Although 795 million people worldwide are still undernourished, global hunger has been steadily declining in recent years. This is due to a combination of factors, such as social protection programs, agricultural development measures, and inclusive economic growth in developing nations. So far, 72 countries have reached the Millenium Development Goal target of halving the hungry population by 2015. However, completely eliminating global hunger will be difficult with the looming threat of climate change.

Climate change has already begun affecting food production, and could increase the risk of hunger by 20 percent by 2050. The world has seen an increase in the number and intensity of both floods and droughts, which can destroy crops and necessary infrastructure. Rising sea levels can render land unsuitable for growing crops, and glacial melt can affect water quality. Higher temperatures, along with too much or too little rainfall, can decrease both the quality and quantity of crops.

The decrease in food production caused by climate change disproportionately affects those living in poverty. With less food being produced, prices will spike, meaning that many will be unable to afford to feed themselves and their families. It is time to focus on environmentally friendly methods of maintaining or increasing current levels of food production in order to continue effectively fighting world hunger.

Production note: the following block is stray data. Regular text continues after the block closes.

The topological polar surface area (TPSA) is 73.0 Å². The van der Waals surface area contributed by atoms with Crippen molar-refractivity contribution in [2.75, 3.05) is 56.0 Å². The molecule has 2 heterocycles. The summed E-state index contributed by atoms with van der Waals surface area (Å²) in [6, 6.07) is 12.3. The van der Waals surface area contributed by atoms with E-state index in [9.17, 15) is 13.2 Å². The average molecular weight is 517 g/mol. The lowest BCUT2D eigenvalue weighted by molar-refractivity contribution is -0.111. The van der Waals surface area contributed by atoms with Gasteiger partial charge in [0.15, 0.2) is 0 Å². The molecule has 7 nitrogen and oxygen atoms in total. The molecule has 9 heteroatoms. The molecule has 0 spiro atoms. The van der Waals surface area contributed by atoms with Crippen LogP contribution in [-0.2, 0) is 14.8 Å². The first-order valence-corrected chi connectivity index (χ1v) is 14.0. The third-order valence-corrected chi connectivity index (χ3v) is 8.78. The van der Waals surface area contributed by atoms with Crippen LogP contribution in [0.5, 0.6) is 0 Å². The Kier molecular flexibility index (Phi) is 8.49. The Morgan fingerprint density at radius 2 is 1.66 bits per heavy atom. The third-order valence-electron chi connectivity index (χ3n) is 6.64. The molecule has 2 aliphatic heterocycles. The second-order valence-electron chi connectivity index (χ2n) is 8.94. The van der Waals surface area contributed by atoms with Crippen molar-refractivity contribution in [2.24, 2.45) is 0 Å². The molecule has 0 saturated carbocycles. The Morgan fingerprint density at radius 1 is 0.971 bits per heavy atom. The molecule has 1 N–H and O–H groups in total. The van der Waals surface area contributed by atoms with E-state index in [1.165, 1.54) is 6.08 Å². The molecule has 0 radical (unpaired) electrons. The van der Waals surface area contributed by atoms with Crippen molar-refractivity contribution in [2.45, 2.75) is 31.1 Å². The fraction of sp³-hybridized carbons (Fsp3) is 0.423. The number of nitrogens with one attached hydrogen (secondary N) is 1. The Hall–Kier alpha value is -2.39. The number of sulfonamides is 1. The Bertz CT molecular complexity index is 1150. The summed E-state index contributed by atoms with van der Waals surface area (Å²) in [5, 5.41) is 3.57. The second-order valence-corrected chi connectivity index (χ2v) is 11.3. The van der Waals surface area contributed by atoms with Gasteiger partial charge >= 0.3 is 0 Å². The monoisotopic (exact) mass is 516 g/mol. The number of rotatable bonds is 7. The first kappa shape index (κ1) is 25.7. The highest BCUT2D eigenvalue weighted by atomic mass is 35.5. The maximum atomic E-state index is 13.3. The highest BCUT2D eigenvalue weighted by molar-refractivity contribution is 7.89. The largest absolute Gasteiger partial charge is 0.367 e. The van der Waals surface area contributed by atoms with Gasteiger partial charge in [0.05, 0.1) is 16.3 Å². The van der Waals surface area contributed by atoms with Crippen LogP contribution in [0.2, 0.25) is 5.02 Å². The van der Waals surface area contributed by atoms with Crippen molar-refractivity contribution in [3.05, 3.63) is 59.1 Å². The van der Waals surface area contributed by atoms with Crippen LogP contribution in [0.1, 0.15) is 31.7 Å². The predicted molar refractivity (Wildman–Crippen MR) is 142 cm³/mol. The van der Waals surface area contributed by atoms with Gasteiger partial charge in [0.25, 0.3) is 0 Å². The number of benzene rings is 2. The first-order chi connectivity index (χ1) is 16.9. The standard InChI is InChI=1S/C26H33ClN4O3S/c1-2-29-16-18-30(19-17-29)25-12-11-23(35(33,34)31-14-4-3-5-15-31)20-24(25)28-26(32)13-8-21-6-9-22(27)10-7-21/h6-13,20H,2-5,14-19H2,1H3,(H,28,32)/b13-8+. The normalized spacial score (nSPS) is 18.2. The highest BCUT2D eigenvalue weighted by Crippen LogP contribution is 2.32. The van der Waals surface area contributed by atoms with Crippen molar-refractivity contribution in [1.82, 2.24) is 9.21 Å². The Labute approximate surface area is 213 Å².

Quality soil is the foundation for successful agricultural systems and food security. It is resilient to flood and drought, and its stores of carbon contribute to climate change mitigation. However, many do not recognize that soil is a non-renewable resource, and therefore do not understand the need for sustainable soil management.

Soil degradation is caused by unsustainable land use practices and climate extremes, and negatively impacts food security. A 60 percent increase in demand for food is expected by 2050, but with 25 percent of usable soil highly degraded and 44 percent moderately degraded, it will be difficult to keep up this level of production without intervention. Sustainable soil management needs to be prioritized on global development agendas.

There is still progress to be made in ending world hunger, and focusing on sustainable soil management can help to feed more of the world’s population. Governments need to recognize the issue of soil degradation and invest in appropriate land management projects. They also need to effectively regulate contaminants that impact soil quality, while focusing specifically on protecting organic, carbon-rich soils such as peatlands and permafrost. Systems and technologies that can produce more food using less soil will be especially important. Feeding the world’s people in the face of climate change requires a close look at the most basic requirement of food production: quality soil.

Jane Harkness

Sources: FAO, WFP 1, WFP2
Photo: Flickr